- Oral presentation
- Open Access
The high colon cancer risk in African Americans can be reduced by dietary modification
Cancer & Metabolism volume 2, Article number: O22 (2014)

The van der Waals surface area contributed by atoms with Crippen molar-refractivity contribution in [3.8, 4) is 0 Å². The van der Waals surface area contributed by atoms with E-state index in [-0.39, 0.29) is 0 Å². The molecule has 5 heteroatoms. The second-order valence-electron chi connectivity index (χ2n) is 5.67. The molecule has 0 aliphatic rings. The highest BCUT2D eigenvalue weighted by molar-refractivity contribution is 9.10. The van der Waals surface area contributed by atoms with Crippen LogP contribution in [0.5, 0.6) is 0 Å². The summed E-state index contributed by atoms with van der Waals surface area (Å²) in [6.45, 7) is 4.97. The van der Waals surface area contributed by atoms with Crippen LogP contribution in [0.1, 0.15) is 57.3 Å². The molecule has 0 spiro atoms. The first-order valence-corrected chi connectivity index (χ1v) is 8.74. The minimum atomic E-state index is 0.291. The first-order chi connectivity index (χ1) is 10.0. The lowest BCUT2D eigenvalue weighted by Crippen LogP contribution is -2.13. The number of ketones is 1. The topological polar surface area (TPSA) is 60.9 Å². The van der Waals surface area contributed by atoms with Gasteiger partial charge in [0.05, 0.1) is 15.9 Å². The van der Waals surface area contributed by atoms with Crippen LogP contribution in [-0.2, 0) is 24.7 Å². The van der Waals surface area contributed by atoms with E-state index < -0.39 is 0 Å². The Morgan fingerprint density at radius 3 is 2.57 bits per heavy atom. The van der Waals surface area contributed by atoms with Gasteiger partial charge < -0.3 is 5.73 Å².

Geographical and migration epidemiological studies, backed up by experimental studies, have produced overwhelming evidence that diet drives colon cancer risk, with high intakes of meat and fat increasing risk, and high consumption rates of fiber rich foods, such as grains, fruits and vegetables, reducing risk. To test our hypothesis that cancer risk is determined by the effect the diet has on the composition and function of the microbiota to produce metabolites that either promote mucosal health or are inflammatory and neoplastic, we have conducted studies in populations of high and low risk, namely African Americans who have the highest risk in the USA, and rural Africans, who rarely get the disease, and confirmed that high meat and fat intakes in Americans were associated with increased mucosal proliferation rates – a bio-marker of cancer risk, while high fiber African diets were associated with low proliferation rates. We have demonstrated that dietary switch between these two populations produces reciprocal changes in the microbiome, metabolome, and mucosal biomarkers of risk within 2 weeks, leading to the conclusion that modification of the diets of westernized populations to contain high fiber (>45g/d) foods, such as fruits, vegetables, legumes and grains, can be expected to immediately reduce cancer risk in African Americans and in all high risk westernized populations.